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Password Woes Dominate the News This Week

Maria Lee on Sep 09, 2016

In spitedownload__OP_5_CP__1469740272054_4375983_ver1.0.jpg of repeated warnings, end-users haven’t gotten the memo about the dangers of setting passwords that are ridiculously easy to guess, such as “12345,” and reusing those passwords across numerous websites. At the same time, companies are still falling short in their efforts to protect critical customer data. The result is a continued string of bad news for companies falling victim to credential-stuffing attacks.

Online Music Database Suffers Massive Breach

Last.fm, a website that allows users to explore other music sites and provides a platform for them to connect with like-minded music fans, was the victim of a significant cyberattack that exposed account credentials for 43 million users, the website Hackread reported

The Last.fm hack occurred in 2012, but the usernames and passwords were just now leaked on the Internet, according to Hackread and the data breach notification site LeakedSource. Each stolen record apparently contains a username, password, email address, join date, and other internal data. The passwords were stored by Last.fm using unsalted MD5 hashing, a method declared "cryptographically broken and unsuitable for further use" by the Carnegie Mellon University Software Engineering Institute back in 2009. 

What's more, the most commonly-used password on the site was “123456,” and the second most-popular password was “password.” Given all this, it’s no surprise that Last.fm caught the attention of attackers, since Account Takeover (ATO) attacks are the most common type of data breach today. With a thriving market for stolen user credentials on the darknet, ATO attacks can often prove very lucrative.

Dropbox Data from 2012 Breach Surfaces on Darknet

It also emerged this week that user credentials for 68 million users of cloud storage site Dropbox have surfaced on the darknet, where they’re available for sale. The Washington Post reported that, like in the Last.fm breach, the five-gigabyte data cache was originally stolen in 2012, but was just now offered up for sale. It was offered at a price of two bitcoins, which amounts to about $1,141.

While Dropbox was apparently aware of the breach when it occurred, the true extent of the damage only came to light this month. In this case, unlike in the Last.fm example, the passwords were reportedly hashed and salted, which should make them more difficult for attakers to successfully leverage. (This is the reason the sale price is so low, the newspaper reported, although with sophisticated enough tools, hackers could potentially bypass this protection.) Since the 2012 attack, Dropbox has instituted a multi-step user authentication process to try and head off similar events in the future.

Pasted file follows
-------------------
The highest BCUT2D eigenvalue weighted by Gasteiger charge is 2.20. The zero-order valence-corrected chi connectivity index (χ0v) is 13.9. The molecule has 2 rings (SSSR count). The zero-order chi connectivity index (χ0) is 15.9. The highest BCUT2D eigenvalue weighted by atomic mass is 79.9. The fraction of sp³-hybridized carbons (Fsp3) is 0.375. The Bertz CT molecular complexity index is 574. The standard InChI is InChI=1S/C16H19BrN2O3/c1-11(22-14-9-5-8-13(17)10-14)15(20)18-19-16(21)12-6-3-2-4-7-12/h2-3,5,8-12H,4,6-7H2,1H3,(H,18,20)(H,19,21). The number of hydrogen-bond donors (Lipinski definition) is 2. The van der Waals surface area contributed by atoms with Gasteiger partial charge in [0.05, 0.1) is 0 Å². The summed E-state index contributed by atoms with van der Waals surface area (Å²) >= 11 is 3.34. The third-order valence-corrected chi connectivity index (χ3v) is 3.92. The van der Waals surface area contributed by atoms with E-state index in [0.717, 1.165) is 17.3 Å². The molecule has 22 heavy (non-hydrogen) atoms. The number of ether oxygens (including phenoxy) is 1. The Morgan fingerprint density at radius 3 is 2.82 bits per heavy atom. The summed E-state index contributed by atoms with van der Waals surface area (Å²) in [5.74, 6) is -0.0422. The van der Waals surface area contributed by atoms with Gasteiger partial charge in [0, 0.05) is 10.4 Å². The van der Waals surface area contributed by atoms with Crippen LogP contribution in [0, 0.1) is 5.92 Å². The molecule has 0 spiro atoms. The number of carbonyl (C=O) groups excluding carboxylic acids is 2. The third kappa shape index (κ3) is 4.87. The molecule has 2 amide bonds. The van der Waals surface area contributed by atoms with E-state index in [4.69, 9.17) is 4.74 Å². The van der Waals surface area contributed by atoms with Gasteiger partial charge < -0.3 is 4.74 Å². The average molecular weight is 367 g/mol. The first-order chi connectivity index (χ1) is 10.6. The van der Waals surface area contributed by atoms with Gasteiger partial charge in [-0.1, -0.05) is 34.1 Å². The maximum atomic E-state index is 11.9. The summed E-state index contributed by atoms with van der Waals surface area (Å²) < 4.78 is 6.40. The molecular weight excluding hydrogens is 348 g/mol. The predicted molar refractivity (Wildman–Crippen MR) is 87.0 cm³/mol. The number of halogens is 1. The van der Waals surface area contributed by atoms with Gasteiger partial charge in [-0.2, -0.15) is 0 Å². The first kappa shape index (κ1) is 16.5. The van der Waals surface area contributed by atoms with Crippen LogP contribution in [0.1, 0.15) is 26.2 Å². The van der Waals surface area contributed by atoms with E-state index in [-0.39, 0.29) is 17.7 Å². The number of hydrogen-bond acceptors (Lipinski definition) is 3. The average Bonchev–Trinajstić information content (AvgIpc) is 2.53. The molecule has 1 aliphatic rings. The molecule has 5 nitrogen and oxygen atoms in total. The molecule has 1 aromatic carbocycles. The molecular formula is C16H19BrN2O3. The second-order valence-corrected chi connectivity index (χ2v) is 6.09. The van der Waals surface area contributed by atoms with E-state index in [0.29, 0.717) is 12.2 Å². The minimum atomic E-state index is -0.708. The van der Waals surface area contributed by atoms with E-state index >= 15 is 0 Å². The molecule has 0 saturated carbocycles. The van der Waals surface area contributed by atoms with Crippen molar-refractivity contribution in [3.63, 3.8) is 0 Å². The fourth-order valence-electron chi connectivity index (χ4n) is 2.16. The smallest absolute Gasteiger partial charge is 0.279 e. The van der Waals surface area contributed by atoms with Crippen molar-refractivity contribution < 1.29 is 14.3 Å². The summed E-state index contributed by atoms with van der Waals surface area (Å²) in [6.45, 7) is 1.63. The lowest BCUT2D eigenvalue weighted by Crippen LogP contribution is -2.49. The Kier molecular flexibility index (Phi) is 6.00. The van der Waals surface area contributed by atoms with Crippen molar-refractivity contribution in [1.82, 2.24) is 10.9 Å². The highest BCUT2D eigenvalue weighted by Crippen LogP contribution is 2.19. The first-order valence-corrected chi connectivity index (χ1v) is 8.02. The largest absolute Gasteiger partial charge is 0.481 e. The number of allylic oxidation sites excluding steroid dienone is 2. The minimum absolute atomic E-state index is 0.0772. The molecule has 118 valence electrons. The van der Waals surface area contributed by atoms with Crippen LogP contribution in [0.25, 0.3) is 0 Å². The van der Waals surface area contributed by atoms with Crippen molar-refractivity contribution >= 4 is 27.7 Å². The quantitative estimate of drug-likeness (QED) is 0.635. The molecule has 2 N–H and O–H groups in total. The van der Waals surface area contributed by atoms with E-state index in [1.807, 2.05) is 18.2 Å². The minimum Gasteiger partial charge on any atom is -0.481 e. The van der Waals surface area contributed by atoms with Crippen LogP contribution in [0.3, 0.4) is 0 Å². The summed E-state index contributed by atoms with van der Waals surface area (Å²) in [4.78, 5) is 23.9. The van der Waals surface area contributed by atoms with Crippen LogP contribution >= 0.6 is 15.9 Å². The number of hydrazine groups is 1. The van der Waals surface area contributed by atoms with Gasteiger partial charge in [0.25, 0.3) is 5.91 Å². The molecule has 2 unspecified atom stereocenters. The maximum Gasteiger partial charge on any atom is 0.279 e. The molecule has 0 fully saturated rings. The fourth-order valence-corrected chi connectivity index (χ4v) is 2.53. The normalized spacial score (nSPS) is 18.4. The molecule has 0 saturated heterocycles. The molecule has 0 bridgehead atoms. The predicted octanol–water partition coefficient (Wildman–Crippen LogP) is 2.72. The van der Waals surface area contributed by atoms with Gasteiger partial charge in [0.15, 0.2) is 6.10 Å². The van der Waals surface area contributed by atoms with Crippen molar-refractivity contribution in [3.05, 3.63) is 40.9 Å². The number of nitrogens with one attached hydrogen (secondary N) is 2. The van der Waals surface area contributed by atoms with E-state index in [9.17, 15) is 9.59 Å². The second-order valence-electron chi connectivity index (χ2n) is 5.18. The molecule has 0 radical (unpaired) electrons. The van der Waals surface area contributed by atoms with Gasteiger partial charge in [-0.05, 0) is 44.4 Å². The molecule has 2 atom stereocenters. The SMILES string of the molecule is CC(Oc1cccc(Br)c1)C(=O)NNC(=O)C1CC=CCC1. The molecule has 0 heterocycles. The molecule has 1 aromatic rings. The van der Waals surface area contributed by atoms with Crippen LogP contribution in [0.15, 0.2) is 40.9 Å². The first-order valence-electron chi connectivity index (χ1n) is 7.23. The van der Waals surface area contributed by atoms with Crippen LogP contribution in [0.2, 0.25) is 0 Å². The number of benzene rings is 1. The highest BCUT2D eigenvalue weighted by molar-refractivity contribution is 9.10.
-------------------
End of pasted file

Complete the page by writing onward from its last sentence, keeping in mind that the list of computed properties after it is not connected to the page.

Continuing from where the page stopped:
Effective Methods of Fighting Account Takeover Address Both Phases of the Attack

A number of methods exist for safeguarding web applications and websites from ATO attacks, but many of these solutions fail to take into account the fact that such attacks actually come in two phases.

To succeed in an ATO attack, the attacker must first obtain a token (either a user’s session or a
user’s password.) Armed with either of these, the attacker can impersonate a legitimate user. Once the tokens have been gathered, attackers can either sell them or use them to commit further penetration of user accounts. When attackers leverage tokens to access user accounts, the ATO attack enters its second phase, the token usage stage.

Organizations searching for effective solutions for protecting sensitive user and customer data must choose security solutions that address both phases of ATO attacks. An emerging technology known as Runtime Application Self-Protection (RASP) offers the most comprehensive protection of this critical data.

Complex security solutions requiring skilled administrators to run, such as Web Application Firewalls (WAFs) often fall short, particularly given the demanding requirements of today’s rapid development cycles. RASP solutions offer detailed information about exploitable vulnerabilities targeted by attackers, and pinpoints those vulnerabilities down to the line of code. This allows developers to permanently remediate those vulnerabilities.

Want to learn more? Read our ebook detailing the current landscape of ATO attack threats, and the best practices for protecting your applications, your website, and your customers.